Saint Stanislaus was known for spending hours at a time in prayer before the Blessed Sacrament. Whenever our Lord was exposed for public adoration in the chapel at Góra Kalwaria, St. Stanislaus always had at least two Marians present and vested in surplices. According to his constitutions, if someone reading during mealtimes mentioned the Holy Eucharist, one confrère was to go to the middle of the dining room, kneel, and kiss the ground. He was then to say, "May the Most Holy Sacrament be blessed," to which all the brothers present were to respond, "Amen."

In honor of St. Stanislaus' great devotion, let us pray for all adorers of the Blessed Sacrament, especially those who promote Eucharistic adoration at shrines, parishes, and chapels.

Willing to accept martyrdom for Christ and the faith
The basis for this title comes from a story of St. Stanislaus during his seminary studies, which occurred during the invasion known as the Swedish Deluge. While Stanislaus and another student were walking, a Swedish soldier appeared, brandishing a saber. The other student fled, but Stanislaus knelt down to accept martyrdom at the hands of the Protestant Swede. The soldier struck him on the neck three times with his saber, but Stanislaus was unharmed. The soldier, surprised at this, ran away.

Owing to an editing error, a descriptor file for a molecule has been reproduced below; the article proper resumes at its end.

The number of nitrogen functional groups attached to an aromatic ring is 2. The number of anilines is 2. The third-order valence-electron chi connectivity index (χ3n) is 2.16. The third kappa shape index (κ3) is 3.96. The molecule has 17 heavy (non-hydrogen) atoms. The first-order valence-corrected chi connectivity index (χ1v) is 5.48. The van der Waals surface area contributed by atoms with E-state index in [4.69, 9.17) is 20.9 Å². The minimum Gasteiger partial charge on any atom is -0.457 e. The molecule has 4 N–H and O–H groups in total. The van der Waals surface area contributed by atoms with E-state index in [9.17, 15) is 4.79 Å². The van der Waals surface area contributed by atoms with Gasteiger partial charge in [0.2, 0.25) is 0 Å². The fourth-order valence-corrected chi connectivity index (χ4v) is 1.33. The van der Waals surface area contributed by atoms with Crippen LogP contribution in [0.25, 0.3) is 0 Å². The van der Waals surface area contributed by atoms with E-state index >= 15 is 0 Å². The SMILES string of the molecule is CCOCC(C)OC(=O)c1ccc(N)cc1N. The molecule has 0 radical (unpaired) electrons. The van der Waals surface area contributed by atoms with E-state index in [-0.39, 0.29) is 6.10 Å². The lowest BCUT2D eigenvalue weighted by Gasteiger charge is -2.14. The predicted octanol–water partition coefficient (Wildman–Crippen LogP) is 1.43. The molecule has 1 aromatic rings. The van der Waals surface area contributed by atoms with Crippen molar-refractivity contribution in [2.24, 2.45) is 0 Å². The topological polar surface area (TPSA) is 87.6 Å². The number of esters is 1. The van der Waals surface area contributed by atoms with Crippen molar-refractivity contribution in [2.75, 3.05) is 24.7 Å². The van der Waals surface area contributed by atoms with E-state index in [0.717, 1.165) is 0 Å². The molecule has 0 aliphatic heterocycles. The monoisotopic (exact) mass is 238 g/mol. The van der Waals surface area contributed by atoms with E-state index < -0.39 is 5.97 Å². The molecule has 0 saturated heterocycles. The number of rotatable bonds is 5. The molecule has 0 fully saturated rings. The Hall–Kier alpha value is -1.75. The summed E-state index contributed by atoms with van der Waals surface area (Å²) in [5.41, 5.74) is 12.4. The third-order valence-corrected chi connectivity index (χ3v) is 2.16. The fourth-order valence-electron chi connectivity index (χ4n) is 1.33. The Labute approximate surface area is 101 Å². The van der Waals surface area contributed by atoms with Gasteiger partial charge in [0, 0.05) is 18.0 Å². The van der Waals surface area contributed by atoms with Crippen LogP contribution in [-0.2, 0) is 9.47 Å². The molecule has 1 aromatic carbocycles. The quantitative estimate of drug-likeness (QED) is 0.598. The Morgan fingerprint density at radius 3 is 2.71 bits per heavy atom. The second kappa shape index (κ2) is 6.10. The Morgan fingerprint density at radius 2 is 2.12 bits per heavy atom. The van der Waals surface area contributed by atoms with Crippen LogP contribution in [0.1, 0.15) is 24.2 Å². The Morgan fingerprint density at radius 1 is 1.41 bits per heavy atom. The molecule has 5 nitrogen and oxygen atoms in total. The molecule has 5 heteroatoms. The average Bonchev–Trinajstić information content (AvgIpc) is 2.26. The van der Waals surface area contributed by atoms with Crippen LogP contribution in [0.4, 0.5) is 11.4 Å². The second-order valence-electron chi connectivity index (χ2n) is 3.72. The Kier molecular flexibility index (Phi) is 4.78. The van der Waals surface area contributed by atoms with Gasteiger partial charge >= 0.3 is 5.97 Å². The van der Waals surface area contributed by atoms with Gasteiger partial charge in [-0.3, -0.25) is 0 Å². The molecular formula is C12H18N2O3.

Let us pray for all persecuted Catholics, especially those in danger of being martyred for the faith.

Tireless herald of the word of God
Saint Stanislaus was a zealous preacher, and passed on his apostolic spirit to the Marian Fathers. Although the canonical recognition of the Marians began with a hermitage in the Korabiew Forest, it was not long before he accepted a mission house in the pilgrimage town of New Jerusalem (now Góra Kalwaria). As a teacher of rhetoric in Warsaw, Stanislaus was known to give as many as five lectures every day — witnessing to his stamina as a speaker.